At South Mountain, on September 14th, the regiment lay for several hours under a terrific artillery fire, and at four o'clock in the afternoon advanced against the enemy, who were intrenched behind a stone wall.  The "Graybacks" advanced, and a hot engagement ensued, lasting forty-five minutes.  The regiment stood its ground bravely, losing eighteen men killed, and forty-eight wounded.
     September 17th the regiment was heavily engaged, losing two officers killed, two wounded, and forty-five privates killed and wounded.  The National colors were torn in fourteen places by the enemy's balls, and two color bearers (Sergeants White and Carter) fell dead on the field.
     After remaining a few days near the battle-ground, the regiment moved for West Virginia, and on the tenth of October reached Hancock, on the Potomac, and for a time was engaged, almost daily, in fruitless marching.  December 5th, the Thirtieth, was its brigade, embarked on transports, and steamed down the river, arriving at

  Louisville, Kentucky, Jan. 3, 1863.  It moved down the stream until it reached Helena, Arkansas, where it was assigned to the Second division of the Fifteenth army corps.  January 21st, the regiment landed at Young's Point, and here it remained, engaged on the canal, and took part in numerous excursions into the surrounding country.  Resuming the march, the regiment, on May 19th, arrived in the rear of Vicksburg, and from this time until its final capitulation, was engaged in skirmish, picket and fatigue duty.  After the surrender of Vicksburg, the regiment went to camp, July 23rd, near Black river.  The losses of the Thirtieth, during the siege, were some sixty killed and wounded.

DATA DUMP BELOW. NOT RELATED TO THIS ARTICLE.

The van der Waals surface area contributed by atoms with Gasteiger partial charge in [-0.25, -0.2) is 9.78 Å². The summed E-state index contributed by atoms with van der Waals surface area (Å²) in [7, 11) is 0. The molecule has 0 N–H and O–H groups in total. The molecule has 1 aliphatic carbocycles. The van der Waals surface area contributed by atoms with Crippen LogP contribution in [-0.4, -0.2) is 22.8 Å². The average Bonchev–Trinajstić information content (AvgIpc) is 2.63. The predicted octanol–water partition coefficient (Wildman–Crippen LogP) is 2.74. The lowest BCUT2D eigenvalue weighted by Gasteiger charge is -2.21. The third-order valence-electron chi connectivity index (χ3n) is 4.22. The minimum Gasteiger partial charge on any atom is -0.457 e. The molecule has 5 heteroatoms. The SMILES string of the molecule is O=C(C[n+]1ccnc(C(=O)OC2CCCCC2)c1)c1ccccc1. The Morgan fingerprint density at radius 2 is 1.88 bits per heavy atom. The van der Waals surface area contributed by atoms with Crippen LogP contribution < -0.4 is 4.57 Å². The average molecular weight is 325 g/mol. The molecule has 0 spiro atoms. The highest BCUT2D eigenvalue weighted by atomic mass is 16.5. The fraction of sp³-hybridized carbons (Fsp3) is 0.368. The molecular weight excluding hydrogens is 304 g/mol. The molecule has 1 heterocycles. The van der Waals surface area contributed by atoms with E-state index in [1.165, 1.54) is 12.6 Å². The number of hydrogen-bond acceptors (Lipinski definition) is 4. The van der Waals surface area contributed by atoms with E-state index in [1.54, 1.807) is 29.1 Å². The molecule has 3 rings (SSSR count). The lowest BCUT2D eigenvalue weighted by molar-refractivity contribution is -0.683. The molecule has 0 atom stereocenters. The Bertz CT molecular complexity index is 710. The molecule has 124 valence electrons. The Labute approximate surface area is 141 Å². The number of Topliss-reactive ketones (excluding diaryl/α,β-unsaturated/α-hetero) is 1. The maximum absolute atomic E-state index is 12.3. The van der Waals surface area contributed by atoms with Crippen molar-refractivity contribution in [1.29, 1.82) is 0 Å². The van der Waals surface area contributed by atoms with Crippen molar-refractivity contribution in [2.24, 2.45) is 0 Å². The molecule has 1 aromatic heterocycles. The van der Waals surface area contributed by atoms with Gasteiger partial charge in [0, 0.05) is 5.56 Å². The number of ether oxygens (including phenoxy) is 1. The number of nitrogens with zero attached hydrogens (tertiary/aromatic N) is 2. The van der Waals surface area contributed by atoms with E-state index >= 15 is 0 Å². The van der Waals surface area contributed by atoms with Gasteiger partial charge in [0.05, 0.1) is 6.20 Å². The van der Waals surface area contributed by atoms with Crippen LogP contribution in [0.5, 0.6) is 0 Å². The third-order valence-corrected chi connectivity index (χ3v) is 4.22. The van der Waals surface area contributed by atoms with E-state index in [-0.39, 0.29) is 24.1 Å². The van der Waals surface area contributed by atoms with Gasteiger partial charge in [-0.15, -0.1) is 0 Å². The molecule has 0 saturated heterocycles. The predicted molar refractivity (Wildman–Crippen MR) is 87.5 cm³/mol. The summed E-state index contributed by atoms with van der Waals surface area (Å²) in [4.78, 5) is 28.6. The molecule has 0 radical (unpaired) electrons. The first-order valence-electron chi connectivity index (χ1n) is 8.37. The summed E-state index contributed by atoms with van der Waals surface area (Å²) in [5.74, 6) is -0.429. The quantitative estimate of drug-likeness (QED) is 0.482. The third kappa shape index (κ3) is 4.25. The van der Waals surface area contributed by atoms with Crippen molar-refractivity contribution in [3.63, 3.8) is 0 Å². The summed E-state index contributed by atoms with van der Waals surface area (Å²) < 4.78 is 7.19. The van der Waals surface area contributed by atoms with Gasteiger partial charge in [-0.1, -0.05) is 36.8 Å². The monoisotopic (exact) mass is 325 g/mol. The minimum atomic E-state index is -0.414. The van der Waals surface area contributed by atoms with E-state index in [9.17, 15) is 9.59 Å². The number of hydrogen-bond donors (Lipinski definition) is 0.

Leaving Black river, with the army, on September 26th, it moved up the river, to Memphis, where it arrived October 2d.  Two days later it resumed the march, and on November 20th it camped at Brown's Ferry, ten miles from Chattanooga.  The twenty-fifth of the same month, it assaulted and carried the outer line of the enemy's works at Mission Ridge.  From November 29th to December 19th, the regiment subsisted off the country, and were engaged nearly the entire time in pursuit of the enemy.  In addition, nearly one-fourth of the men were without shoes.  In January, 1864, at Cleveland, Tennessee, the regiment re-enlisted, to the number of three hundred and fifteen men, and repaired to Columbus, where it was furloughed on the ninth of April.  On the expiration of the furlough, the regiment re-formed at Columbus, and proceeded, via Cincinnati, Louisville, Nashville and Chattanooga, to Kingston, Georgia, where it arrived May 20th.  Three days later, the regiment was again on the march.  It moved through Dallas and Ackworth, arriving at the foot of Kennesaw mountain June 19th.  During this march the regiment was almost continually under fire.  Early in July, the regiment moved to Atlanta, and on the twenty-second was in the assault, losing twenty-seven in killed, wounded and prisoners.  On the twenty-eighth, the regiment sustained four successive charges, in which it lost thirty men in killed and wounded.  The enemy abandoned a stand of colors, under the regiment's fire, and one hundred and five dead rebels were picked up in its immediate front.  Aug .28, 1864, picked up in its immediate front.  Aug. 29, 1864, those who were not veterans were mustered out, by reason of expiration fo term of service, and from this time until Aug. 13, 1865, at Louisville, Kentucky, the regiment was actively engaged in the defence of the starry ensign.
     Aug. 22, 1865, it was paid and discharged at Columbus, having traveled as a regiment, during its term of service, thirteen thousand, two hundred miles.

Mustered into service August 29, 1861.


Captain Jacob E. Taylor.
First Lieutenant John H. Groce.
Second Lieutenant Moses B. Gist.


First Sergeant Cyrus A. Earnest.
Sergeant Thomas J. Evans
Sergeant Peter Rudisill
Sergeant Charles C. Ludington.